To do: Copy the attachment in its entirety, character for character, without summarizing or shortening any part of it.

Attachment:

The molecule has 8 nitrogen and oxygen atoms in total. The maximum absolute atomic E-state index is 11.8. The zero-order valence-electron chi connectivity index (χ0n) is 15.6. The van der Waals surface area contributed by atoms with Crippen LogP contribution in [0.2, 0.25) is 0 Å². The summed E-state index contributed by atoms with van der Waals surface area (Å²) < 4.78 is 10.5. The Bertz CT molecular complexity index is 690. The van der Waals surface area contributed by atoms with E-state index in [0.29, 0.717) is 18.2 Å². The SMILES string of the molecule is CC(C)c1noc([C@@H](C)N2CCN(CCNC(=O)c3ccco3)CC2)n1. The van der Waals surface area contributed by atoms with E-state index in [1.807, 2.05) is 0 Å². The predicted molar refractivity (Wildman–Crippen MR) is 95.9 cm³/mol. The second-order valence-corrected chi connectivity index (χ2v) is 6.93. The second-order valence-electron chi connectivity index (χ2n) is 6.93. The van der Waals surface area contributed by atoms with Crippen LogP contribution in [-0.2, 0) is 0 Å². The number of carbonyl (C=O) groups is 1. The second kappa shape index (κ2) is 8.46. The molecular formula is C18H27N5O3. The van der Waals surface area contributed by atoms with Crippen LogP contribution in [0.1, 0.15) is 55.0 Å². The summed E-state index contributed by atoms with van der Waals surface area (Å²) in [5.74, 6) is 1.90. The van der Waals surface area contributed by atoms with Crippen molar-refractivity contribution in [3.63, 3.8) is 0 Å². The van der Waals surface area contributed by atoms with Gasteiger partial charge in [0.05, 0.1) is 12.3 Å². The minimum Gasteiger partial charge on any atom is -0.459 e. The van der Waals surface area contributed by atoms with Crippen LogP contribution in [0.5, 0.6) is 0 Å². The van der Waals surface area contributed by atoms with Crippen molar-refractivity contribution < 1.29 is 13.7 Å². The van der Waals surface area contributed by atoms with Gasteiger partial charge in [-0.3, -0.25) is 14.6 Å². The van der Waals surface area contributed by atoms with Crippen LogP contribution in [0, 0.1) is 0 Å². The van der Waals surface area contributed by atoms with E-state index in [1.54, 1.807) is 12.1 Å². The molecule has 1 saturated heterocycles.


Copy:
The molecule has 8 nitrogen and oxygen atoms in total. The maximum absolute atomic E-state index is 11.8. The zero-order valence-electron chi connectivity index (χ0n) is 15.6. The van der Waals surface area contributed by atoms with Crippen LogP contribution in [0.2, 0.25) is 0 Å². The summed E-state index contributed by atoms with van der Waals surface area (Å²) < 4.78 is 10.5. The Bertz CT molecular complexity index is 690. The van der Waals surface area contributed by atoms with E-state index in [0.29, 0.717) is 18.2 Å². The SMILES string of the molecule is CC(C)c1noc([C@@H](C)N2CCN(CCNC(=O)c3ccco3)CC2)n1. The van der Waals surface area contributed by atoms with E-state index in [1.807, 2.05) is 0 Å². The predicted molar refractivity (Wildman–Crippen MR) is 95.9 cm³/mol. The second-order valence-corrected chi connectivity index (χ2v) is 6.93. The second-order valence-electron chi connectivity index (χ2n) is 6.93. The van der Waals surface area contributed by atoms with Crippen LogP contribution in [-0.2, 0) is 0 Å². The number of carbonyl (C=O) groups is 1. The second kappa shape index (κ2) is 8.46. The molecular formula is C18H27N5O3. The van der Waals surface area contributed by atoms with Crippen LogP contribution in [0.1, 0.15) is 55.0 Å². The summed E-state index contributed by atoms with van der Waals surface area (Å²) in [5.74, 6) is 1.90. The van der Waals surface area contributed by atoms with Crippen molar-refractivity contribution in [3.63, 3.8) is 0 Å². The van der Waals surface area contributed by atoms with Gasteiger partial charge in [0.05, 0.1) is 12.3 Å². The minimum Gasteiger partial charge on any atom is -0.459 e. The van der Waals surface area contributed by atoms with Crippen LogP contribution in [0.5, 0.6) is 0 Å². The van der Waals surface area contributed by atoms with Crippen molar-refractivity contribution < 1.29 is 13.7 Å². The van der Waals surface area contributed by atoms with Gasteiger partial charge in [-0.3, -0.25) is 14.6 Å². The van der Waals surface area contributed by atoms with Crippen LogP contribution in [0, 0.1) is 0 Å². The van der Waals surface area contributed by atoms with E-state index in [1.54, 1.807) is 12.1 Å². The molecule has 1 saturated heterocycles.